This paper focuses on pressure management via brine production optimisation to reduce reservoir pressure buildup during carbon dioxide (CO2) sequestration using a geocellular model representing a sector of the Bunter Sandstone Formation. The Bunter Sandstone is a deep saline aquifer with high reservoir quality and is a leading candidate for potential CO2 capture and storage (CCS) in the UK. Brine production optimization during CO2 sequestration is necessary because it helps minimize brine waste and well construction and operational costs. In this paper, various sensitivity analyses were performed investigating well geometry, injection and production well spacing, pressure management and boundary condition effects. Two scenarios were investigated and development plans were proposed for annual injection of 7 MT/yr CO2 (Scenario 1), which is equivalent to the CO2 emissions of a 1.2 GW coal-fired power plant, and for scenario 2, where we aim to utilize the maximum storage capacity of the reservoir model. Three pressure management schemes were compared for each scenario: no pressure management or no brine production, passive pressure management where pressure relief holes are drilled and brine passively flows to seafloor without external energy, and active pressure management where brine is actively pumped out. Brine production rate and relief well patterns were evaluated and optimised. The results show that well perforation length and the use of deviated wells have a significant impact on injectivity improvement whereas well radius has little impact on injectivity. Symmetrical well placements between injection and production wells yields higher storage capacity than asymmetrical ones, and increasing the number of relief wells improves CO2 storage capacity. In the case of open boundary conditions, no pressure management is required because the reservoir quality enables pressure dissipation, resulting in a pressure buildup of less than 5 bars. In the case of closed boundary conditions, either passive or active pressure management is required to prevent seal failure from overpressurization of the reservoir and it also increases storage capacity. The cases with open boundaries, as expected, yield higher storage capacity than the cases with closed boundaries. In scenario 1, or assumed annual injection of 7 MT, storage capacity is 344 MT without pressure management and with open boundaries. This is compared to 332 and 328 MT for cases with closed boundaries and passive and active pressure management, respectively. In scenario 2, the maximum storage capacity of the model is 684 MT with no pressure management and open boundaries, and 504 and 683 MT with closed boundaries with passive and active pressure management, respectively. The storage efficiency ranges from 1 to 6% in scenario 1 to the highest at 12% in the maximum storage capacity case. In addition, three aquifer sizes; open boundary aquifer size of 2.43×1012m3, an aquifer size of 1.8×1010m3 based on pressure recharge studies of the Esmond Gas Field, and closed boundary aquifer size of 1.22×1010m3, were compared for the optimised cases. The study shows that aquifer size has an impact on estimation of CO2 storage capacity. The storage capacities of the three aquifer size cases ranging from the largest to smallest without pressure management are 344, 105 and 74 MT, respectively.
Accurate wettability estimation is essential in optimizing oil production, because it controls the fluid phase distribution and flow properties in the reservoir. The ionic composition of the brine, the oil chemistry and the mineralogy of the reservoir rock are believed to have weighty effect on the wettability. In this study, the objective was to estimate the wettability by Surface Complexation Modelling (SCM). The simulation results were confirmed by the findings from their corresponding wettability estimation using the flotation technique. Quartz, kaolinite and calcite minerals were selected for this study because they dominated the compositions of the studied reservoir rock. Both the SCM and the flotation test results elucidate the role of the reservoir rock mineralogy, the composition of the Formation Water (FW) and the oil chemistry on wettability estimation. The simulation results show that quartz is strongly water-wet while calcite is also strongly oil-wet which is consistent with the flotation test results. The kaolinite on the other hand was less water-wet as compared to quartz but more water-wet as compared to calcite. The SCM results show that oil adhesion is due to bridging by divalent ions when the mineral surface and oil-brine interface have similar charge. The oil adhesion was observed to increase with increase in divalent ion concentration. For positively charged mineral surface such as calcite, direct adsorption of carboxylic acid was the dominating mechanism for oil adhesion. Nevertheless, divalent ions bridging mechanism also occurred for the electrostatic pair linkages in calcite. From the simulation results, it can be concluded that the surface charge of the mineral has an overriding effect on oil adhesion compared to the oil-brine interface. To add to the above, the carboxylic acid has a huge influence on the wetting properties of the minerals than the basic counterpart. This is mainly due to pH of the studied systems. SCM provides a cost-effective technique of estimating the wettability of minerals at reservoir conditions. Finally, the SCM approach of characterizing the wettability can be used to screen possible injection water compositions to assess their potential to alter the wettability of the reservoir rock surface to more water-wet. Thus, compelling the adsorbed oil to be released, mobilized and produced with the injected water.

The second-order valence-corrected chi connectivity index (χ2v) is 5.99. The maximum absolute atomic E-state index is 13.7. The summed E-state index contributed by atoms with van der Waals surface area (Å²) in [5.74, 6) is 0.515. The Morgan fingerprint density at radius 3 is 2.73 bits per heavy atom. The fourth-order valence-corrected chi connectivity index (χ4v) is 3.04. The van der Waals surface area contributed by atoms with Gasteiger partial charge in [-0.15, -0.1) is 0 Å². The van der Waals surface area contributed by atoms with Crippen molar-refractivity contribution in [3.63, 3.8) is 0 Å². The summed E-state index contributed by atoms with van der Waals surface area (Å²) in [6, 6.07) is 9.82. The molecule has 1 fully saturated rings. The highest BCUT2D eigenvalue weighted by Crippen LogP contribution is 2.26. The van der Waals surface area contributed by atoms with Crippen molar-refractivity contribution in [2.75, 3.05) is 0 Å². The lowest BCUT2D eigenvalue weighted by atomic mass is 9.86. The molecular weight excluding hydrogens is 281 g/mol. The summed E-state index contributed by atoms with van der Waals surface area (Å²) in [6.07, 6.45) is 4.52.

Well tests for smart, horizontal wells in faulted and heterogeneous reservoirs with complex fluids and uncertain contacts are nearly impossible to design and interpret with geological consistency using traditional analytical methods. Such cases lend themselves to numerical reservoir simulation, but the number of uncertain parameters and their interaction can make design difficult and the interpretation process time-consuming. We used an uncertainty-based technique for test design and interpretation with numerical models for a test in the Norwegian Barents Sea. We describe a new global sensitivity analysis methodology to determine how the interaction of multiple uncertain reservoir parameters (such as water contact depth, fault transmissibility, reservoir permeability, and anisotropy) influences the uncertainty in the pressure derivative response. With time-dependent plots of parameter sensitivity, confident decisions can be made about the test duration and the ability to address test objectives.
Our methodology shows how exploration of the full range of reservoir uncertainty gives confidence in the expected flowing conditions, which are used to manage operational risks. The results of the design study, which are fully-integrated with the geological and geophysical description of the reservoir, are used during real-time monitoring and final interpretation. The full methodology was applied for the first time to a well test targeting the shallow Mid-Jurassic Stø Formation in Wisting discovery, the northernmost oil discovery situated in the Hoop area of the Barents Sea. The test design clearly indicated that water breakthrough was not expected but that gas production could not be ruled out given the range of uncertainty of the reservoir parameters.
The test was monitored in real time. From the hundreds of cases produced and analyzed, matches were obtained during monitoring to give an indication of the future behavior of the well during the final buildup. This helped to dictate the test plan and buildup duration.
As predicted, interpretation of the final derivative was challenging due to reservoir complexity. Traditional analytical interpretation could easily have suggested sealing faults in the near-well vicinity. However, using an amalgamated numerical model derived from the initial real-time matches and then further calibrated to the test data, we provided an interpretation of all the data obtained during the test, including matching the liquid ratios and accounting for wellbore dynamics. We not only achieved a good pressure and pressure derivative match with a model coherent with the geology, but also confirmed connected volumes.